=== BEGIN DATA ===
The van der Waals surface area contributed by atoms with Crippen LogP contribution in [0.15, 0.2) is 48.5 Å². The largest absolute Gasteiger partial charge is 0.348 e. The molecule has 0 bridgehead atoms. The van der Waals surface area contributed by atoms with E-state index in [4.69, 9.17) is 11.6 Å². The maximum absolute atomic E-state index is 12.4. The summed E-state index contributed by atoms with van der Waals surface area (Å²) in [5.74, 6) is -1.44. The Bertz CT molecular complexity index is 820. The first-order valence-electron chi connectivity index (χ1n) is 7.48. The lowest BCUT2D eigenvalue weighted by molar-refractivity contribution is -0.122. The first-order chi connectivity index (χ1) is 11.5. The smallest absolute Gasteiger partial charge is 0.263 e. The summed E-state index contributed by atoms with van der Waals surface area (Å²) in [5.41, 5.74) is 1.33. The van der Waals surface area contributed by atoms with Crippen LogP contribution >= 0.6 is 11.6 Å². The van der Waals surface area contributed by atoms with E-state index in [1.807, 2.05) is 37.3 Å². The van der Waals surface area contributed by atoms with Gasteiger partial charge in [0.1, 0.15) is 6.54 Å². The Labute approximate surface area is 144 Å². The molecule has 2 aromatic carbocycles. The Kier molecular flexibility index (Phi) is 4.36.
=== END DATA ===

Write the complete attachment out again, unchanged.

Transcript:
The van der Waals surface area contributed by atoms with Crippen LogP contribution in [0.15, 0.2) is 48.5 Å². The largest absolute Gasteiger partial charge is 0.348 e. The molecule has 0 bridgehead atoms. The van der Waals surface area contributed by atoms with E-state index in [4.69, 9.17) is 11.6 Å². The maximum absolute atomic E-state index is 12.4. The summed E-state index contributed by atoms with van der Waals surface area (Å²) in [5.74, 6) is -1.44. The Bertz CT molecular complexity index is 820. The first-order valence-electron chi connectivity index (χ1n) is 7.48. The lowest BCUT2D eigenvalue weighted by molar-refractivity contribution is -0.122. The first-order chi connectivity index (χ1) is 11.5. The smallest absolute Gasteiger partial charge is 0.263 e. The summed E-state index contributed by atoms with van der Waals surface area (Å²) in [5.41, 5.74) is 1.33. The van der Waals surface area contributed by atoms with Crippen LogP contribution >= 0.6 is 11.6 Å². The van der Waals surface area contributed by atoms with E-state index in [1.807, 2.05) is 37.3 Å². The van der Waals surface area contributed by atoms with Gasteiger partial charge in [0.1, 0.15) is 6.54 Å². The Labute approximate surface area is 144 Å². The molecule has 2 aromatic carbocycles. The Kier molecular flexibility index (Phi) is 4.36.